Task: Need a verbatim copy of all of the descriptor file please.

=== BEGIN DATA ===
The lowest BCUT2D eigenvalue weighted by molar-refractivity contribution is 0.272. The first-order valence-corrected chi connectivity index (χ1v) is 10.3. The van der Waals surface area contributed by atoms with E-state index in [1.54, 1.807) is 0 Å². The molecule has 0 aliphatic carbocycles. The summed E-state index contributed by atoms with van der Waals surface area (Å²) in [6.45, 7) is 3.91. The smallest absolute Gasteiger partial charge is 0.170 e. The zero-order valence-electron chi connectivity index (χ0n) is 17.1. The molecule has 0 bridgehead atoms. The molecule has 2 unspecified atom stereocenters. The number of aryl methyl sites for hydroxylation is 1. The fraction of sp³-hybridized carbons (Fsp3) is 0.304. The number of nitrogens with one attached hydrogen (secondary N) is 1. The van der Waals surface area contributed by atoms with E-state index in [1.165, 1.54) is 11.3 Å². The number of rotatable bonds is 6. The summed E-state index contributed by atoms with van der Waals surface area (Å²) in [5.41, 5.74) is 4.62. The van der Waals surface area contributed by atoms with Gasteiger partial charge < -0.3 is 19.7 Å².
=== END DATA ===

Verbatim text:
The lowest BCUT2D eigenvalue weighted by molar-refractivity contribution is 0.272. The first-order valence-corrected chi connectivity index (χ1v) is 10.3. The van der Waals surface area contributed by atoms with E-state index in [1.54, 1.807) is 0 Å². The molecule has 0 aliphatic carbocycles. The summed E-state index contributed by atoms with van der Waals surface area (Å²) in [6.45, 7) is 3.91. The smallest absolute Gasteiger partial charge is 0.170 e. The zero-order valence-electron chi connectivity index (χ0n) is 17.1. The molecule has 0 bridgehead atoms. The molecule has 2 unspecified atom stereocenters. The number of aryl methyl sites for hydroxylation is 1. The fraction of sp³-hybridized carbons (Fsp3) is 0.304. The number of nitrogens with one attached hydrogen (secondary N) is 1. The van der Waals surface area contributed by atoms with E-state index in [1.165, 1.54) is 11.3 Å². The number of rotatable bonds is 6. The summed E-state index contributed by atoms with van der Waals surface area (Å²) in [5.41, 5.74) is 4.62. The van der Waals surface area contributed by atoms with Gasteiger partial charge < -0.3 is 19.7 Å².